It’s odd in a shelter because you hear EVERY single sound. Every breath, every time someone turns over on their squeaky sleeping pad, every slight movement in a sleeping bag, every snore, fart, belch…all of it. Ear plugs help a lot. I always thought it would be weird to sleep with strangers, but it’s not out on the trail, plus no one’s a stranger out here.
When I got up and out this morning, all I could think about was town. I passed some more lovely views where the clouds still hung low below the peaks. Greylock could be seen st adding prominently in the distance. I use an app called Peak Finder to see what I’m looking at. You hold your phone up to a scene and it shows the names of the mountains in the distance.
The trail was downhill and then mostly flat today so I hightailed it as quickly as I could. Pine needles provided a soft bed of trail to walk on, and there were boards hovered precariously over boggy areas. I love walking through the farmlands as well. Today I saw some cows, sheep, and a tempting apple tree that was in the middle of some high weeds. The craving for fruit out here is real!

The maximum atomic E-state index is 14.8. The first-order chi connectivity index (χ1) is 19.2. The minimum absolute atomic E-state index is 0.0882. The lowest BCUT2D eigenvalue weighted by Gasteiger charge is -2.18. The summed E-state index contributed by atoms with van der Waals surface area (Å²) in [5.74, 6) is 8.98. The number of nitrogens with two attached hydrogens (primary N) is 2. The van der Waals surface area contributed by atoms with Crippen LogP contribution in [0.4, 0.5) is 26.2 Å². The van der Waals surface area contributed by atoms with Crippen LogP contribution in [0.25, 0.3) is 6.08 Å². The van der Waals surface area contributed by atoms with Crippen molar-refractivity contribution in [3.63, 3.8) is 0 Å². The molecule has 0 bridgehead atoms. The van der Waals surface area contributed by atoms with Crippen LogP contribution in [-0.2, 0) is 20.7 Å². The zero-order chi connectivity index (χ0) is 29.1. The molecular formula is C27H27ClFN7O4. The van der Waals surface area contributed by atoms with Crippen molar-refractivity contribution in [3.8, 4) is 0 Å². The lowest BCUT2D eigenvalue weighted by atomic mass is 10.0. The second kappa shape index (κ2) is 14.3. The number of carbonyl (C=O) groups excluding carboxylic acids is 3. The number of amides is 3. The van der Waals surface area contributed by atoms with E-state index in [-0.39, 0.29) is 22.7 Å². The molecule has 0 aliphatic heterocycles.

A woman I met during my naturalist classes at the Great Smoky Mountains Institute at Tremont lives nearby and graciously offered to pick me up and bring me into town. Julia was as angelic a trail angel as ever there was today. I can’t even describe the amount of gratitude in my heart for people who assist hikers on this journey. We had lunch, caught up on life, and then went on a search for bug spray and a legit outfitter in town. In spite of all the resources here, there was none to be found. Great Barrington is the largest town that’s close to the trail in MA, so I expected it to have more. Sawyer Picaridin big spray does not exist here, so if you need that or any specific food items, it’s best to mail them to yourself.